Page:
Rob Gregson, 52, of South Orange, N.J., went to bed feeling under the weather and woke up with chest tightness, a “weird” cough, difficulty breathing and “crazy fatigue.” It was March 11, just before lockdowns were imposed, and he immediately suspected Covid-19. But because he never had a fever, it took him more than a week to find a doctor to help and get a swab test. He tested positive.
“It’s been the fatigue that is the most debilitating,” said Mr. Gregson, executive director of a faith-based nonprofit, adding that he’s still struggling to regain his stamina nearly five months later. “I’ve been on the coronavirus roller coaster, feeling better and thinking I’ll be OK, then it comes roaring back.”
When Erin, a 30-year-old who works for a nonprofit in Washington, D.C., first developed a cough and headache in May, she wasn’t worried. “I did not have a fever, and I’d been very diligent about wearing a mask and washing my hands, so I figured it was allergies or a cold at the beginning,” she said.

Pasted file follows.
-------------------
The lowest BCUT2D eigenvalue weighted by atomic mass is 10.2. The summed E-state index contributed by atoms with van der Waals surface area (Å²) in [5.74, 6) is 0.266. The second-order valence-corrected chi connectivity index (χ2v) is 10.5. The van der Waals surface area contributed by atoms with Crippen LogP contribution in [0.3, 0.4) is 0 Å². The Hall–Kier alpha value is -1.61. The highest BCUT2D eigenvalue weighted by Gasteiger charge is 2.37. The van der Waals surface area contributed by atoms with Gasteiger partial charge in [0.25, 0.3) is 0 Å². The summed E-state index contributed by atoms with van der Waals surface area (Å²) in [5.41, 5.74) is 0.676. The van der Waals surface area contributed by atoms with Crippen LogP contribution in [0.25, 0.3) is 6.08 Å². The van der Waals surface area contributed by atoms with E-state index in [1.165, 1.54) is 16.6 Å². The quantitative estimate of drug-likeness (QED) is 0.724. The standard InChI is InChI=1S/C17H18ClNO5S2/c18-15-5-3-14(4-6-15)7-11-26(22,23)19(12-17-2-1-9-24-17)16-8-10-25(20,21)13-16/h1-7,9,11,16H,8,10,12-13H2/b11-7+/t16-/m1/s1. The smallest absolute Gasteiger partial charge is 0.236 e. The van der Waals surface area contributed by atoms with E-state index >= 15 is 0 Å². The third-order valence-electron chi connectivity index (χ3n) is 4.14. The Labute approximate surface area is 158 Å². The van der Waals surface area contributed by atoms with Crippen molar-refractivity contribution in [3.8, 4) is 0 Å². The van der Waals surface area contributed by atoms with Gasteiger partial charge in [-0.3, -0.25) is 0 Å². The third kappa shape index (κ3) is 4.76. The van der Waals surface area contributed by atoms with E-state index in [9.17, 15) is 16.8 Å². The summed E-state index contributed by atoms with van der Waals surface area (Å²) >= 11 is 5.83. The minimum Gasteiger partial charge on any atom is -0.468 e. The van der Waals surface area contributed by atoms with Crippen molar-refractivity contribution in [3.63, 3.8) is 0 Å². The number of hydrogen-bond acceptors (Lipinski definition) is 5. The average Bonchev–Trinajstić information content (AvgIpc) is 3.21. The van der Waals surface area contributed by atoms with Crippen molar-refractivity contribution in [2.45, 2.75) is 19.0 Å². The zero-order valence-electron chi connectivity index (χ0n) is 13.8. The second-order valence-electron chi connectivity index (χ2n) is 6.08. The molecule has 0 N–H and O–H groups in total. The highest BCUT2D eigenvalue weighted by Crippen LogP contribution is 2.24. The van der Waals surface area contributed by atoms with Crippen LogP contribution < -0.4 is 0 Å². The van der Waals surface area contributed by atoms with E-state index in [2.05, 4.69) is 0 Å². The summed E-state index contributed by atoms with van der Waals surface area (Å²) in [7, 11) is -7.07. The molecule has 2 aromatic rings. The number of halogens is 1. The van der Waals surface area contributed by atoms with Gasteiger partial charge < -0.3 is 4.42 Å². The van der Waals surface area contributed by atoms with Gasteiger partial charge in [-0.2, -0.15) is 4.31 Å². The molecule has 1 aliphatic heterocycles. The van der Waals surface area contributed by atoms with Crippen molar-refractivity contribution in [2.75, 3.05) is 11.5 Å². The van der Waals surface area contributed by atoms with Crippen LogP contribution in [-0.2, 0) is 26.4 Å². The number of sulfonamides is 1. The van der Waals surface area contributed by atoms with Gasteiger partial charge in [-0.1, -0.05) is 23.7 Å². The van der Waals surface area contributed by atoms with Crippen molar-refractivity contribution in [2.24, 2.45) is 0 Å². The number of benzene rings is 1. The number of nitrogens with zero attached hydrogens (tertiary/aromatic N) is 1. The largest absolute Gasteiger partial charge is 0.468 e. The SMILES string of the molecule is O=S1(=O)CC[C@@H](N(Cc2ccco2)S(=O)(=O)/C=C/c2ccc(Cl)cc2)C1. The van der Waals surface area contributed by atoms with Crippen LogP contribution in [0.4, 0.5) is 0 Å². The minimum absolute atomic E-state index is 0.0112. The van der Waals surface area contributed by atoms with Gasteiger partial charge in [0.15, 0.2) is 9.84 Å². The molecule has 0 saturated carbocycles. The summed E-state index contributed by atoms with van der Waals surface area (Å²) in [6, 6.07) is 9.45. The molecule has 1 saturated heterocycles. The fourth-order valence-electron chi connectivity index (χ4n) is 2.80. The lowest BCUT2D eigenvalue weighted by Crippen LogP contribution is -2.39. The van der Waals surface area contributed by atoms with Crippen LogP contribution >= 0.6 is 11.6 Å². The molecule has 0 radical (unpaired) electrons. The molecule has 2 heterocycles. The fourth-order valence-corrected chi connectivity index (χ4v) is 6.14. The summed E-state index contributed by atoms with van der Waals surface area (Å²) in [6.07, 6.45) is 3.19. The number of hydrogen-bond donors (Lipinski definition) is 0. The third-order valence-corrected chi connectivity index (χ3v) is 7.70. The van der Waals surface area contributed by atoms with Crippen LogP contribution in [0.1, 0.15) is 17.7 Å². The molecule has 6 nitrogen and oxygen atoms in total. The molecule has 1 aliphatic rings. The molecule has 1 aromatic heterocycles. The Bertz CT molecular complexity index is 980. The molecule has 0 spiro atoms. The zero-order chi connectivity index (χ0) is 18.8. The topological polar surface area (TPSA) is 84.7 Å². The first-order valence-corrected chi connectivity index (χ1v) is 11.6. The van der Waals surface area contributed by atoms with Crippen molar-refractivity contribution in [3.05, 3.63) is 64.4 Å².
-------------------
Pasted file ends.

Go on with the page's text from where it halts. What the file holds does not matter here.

About four days after the cough began, Erin was hit with severe fatigue, sore throat, congestion, chills, body aches and a slight loss of sense of smell — but still no fever. She also had one unusual symptom: severe pain in her hip muscles, which she described as “really weird.”
Although body aches are a common symptom of Covid-19, some patients are reporting severe joint and body pain, particularly in large muscles. Although it’s rare, Covid-19 can cause painful inflammation in the joints or lead to rhabdomyolysis, a serious and potentially life-threatening illness that can cause excruciating muscle pain in the shoulders, thighs or lower back.
A New York cyclist who developed severe leg pain in May was initially diagnosed via telemedicine with a bulging disc. She sought a second telemedicine opinion with Dr. Jordan Metzl, a sports medicine specialist at the Hospital for Special Surgery in New York, who asked her to move, twist and put pressure on her legs as he watched her on video.